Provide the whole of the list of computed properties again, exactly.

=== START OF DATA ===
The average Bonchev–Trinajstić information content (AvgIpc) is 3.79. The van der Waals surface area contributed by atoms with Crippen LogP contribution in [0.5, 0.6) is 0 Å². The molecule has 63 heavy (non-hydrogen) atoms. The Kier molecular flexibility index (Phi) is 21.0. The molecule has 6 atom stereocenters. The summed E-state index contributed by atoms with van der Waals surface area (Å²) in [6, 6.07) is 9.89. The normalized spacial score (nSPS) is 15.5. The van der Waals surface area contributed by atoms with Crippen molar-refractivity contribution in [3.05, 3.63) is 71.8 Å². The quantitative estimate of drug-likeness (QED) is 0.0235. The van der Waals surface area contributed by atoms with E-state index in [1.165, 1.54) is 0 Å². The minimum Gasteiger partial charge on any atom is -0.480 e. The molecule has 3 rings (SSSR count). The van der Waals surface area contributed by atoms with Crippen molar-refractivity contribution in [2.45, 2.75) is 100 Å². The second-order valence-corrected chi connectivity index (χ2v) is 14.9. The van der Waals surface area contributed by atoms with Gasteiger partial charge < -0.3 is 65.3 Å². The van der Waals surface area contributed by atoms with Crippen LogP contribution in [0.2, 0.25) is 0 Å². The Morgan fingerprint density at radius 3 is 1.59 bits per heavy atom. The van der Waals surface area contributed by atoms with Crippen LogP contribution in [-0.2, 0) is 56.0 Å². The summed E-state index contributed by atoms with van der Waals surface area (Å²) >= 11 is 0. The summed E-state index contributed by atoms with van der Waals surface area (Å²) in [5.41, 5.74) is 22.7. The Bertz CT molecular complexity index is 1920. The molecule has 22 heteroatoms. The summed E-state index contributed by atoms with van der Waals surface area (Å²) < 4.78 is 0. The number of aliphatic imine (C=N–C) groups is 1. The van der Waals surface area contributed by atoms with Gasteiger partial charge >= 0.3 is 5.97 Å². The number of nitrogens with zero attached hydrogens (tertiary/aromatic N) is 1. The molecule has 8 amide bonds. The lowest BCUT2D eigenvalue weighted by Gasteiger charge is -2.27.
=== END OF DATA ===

The average Bonchev–Trinajstić information content (AvgIpc) is 3.79. The van der Waals surface area contributed by atoms with Crippen LogP contribution in [0.5, 0.6) is 0 Å². The molecule has 63 heavy (non-hydrogen) atoms. The Kier molecular flexibility index (Phi) is 21.0. The molecule has 6 atom stereocenters. The summed E-state index contributed by atoms with van der Waals surface area (Å²) in [6, 6.07) is 9.89. The normalized spacial score (nSPS) is 15.5. The van der Waals surface area contributed by atoms with Crippen molar-refractivity contribution in [3.05, 3.63) is 71.8 Å². The quantitative estimate of drug-likeness (QED) is 0.0235. The van der Waals surface area contributed by atoms with E-state index in [1.165, 1.54) is 0 Å². The minimum Gasteiger partial charge on any atom is -0.480 e. The molecule has 3 rings (SSSR count). The van der Waals surface area contributed by atoms with Crippen molar-refractivity contribution in [2.45, 2.75) is 100 Å². The second-order valence-corrected chi connectivity index (χ2v) is 14.9. The van der Waals surface area contributed by atoms with Gasteiger partial charge < -0.3 is 65.3 Å². The van der Waals surface area contributed by atoms with Crippen LogP contribution in [0.2, 0.25) is 0 Å². The Morgan fingerprint density at radius 3 is 1.59 bits per heavy atom. The van der Waals surface area contributed by atoms with Crippen LogP contribution in [-0.2, 0) is 56.0 Å². The summed E-state index contributed by atoms with van der Waals surface area (Å²) >= 11 is 0. The summed E-state index contributed by atoms with van der Waals surface area (Å²) in [5.41, 5.74) is 22.7. The Bertz CT molecular complexity index is 1920. The molecule has 22 heteroatoms. The summed E-state index contributed by atoms with van der Waals surface area (Å²) < 4.78 is 0. The number of aliphatic imine (C=N–C) groups is 1. The van der Waals surface area contributed by atoms with Gasteiger partial charge >= 0.3 is 5.97 Å². The number of nitrogens with zero attached hydrogens (tertiary/aromatic N) is 1. The molecule has 8 amide bonds. The lowest BCUT2D eigenvalue weighted by Gasteiger charge is -2.27.